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I was ripped untimely from my bed to join a hushed 5.00am gathering to listen to the early movers and shakers. Eight Ryenats members and two guests were already too late to hear the announcer blackbird. Mingling in, and at the top of the register (and tree) were goldcrests with chaffinch, coal tit and warblers blackcap or garden was a point for discussion. Sheep provided the bass line. A great tit was singing a different song from its trademark teacher teacher call. With no thoughts at all of confusing us, birds can vary their song according to season and circumstance. This newly acquired piece of knowledge prompted growing despair of song recognition so I appreciate being in the company of those who can.
Beyond the wood on the Roman camp site I was reflecting on a sign which obviously said Octavius woz ere when a gasp of delight from Janet took me skywards to a tree pipit parachuting back to base. This was a splendid aerial display by the male pipit to knock the ladies for six, repeated over and over at increasing altitude from which he floated heartstoppingly down. There was debate between Tom and Jim on distinguishing tree from meadow pipit. The clincher is the length of hind claws, short in tree, long in meadow a point visible only to a ringer. So the birds we observed among the grasses with their beautiful camouflage streaked breasts were probably meadow, but not necessarily.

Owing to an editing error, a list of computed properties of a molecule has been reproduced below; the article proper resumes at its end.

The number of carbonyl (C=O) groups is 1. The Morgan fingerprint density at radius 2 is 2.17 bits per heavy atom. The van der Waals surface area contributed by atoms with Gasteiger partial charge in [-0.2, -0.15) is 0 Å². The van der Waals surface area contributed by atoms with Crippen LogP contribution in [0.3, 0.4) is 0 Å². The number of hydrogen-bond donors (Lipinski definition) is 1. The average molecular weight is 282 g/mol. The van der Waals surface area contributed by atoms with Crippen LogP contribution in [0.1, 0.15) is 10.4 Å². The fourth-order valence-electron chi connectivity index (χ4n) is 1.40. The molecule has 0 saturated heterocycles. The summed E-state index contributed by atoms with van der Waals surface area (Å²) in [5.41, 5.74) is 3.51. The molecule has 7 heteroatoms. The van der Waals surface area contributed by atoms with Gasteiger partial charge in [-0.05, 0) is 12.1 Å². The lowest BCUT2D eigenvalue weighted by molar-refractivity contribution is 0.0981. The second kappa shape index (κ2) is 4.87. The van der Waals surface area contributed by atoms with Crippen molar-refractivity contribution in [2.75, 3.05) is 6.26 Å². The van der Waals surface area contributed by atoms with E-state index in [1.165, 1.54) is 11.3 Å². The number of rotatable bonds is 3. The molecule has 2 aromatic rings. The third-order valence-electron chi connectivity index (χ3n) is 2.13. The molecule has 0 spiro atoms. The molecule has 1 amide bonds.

The sun was up when we looked out from the edge of the scarp over the rise of the moors and returned through the woodland in its luxuriant cycle through new growth to lush decay.
And so to breakfast. Thank you Tom for the morning call.
From Jim Pewtress:
Coal Tit (s)
Great Tit (s)
Garden Warbler (s)
Willow Warbler (s)
Great Spotted Woodpecker
Tree Pipit (s)
Mistle Thrush (s)
Song Thrush (s)
(s) = singing
[Ed: We are delighted to include Heather Tabors photos, which are in a rather different style from our usual shots of particular species; these very atmospheric pictures give a real sense of the light and feel of the morning; thank you, Heather.]
|© Ryedale Natural History Society 2010; photos © Heather Tabor 2010||Back to the Home page|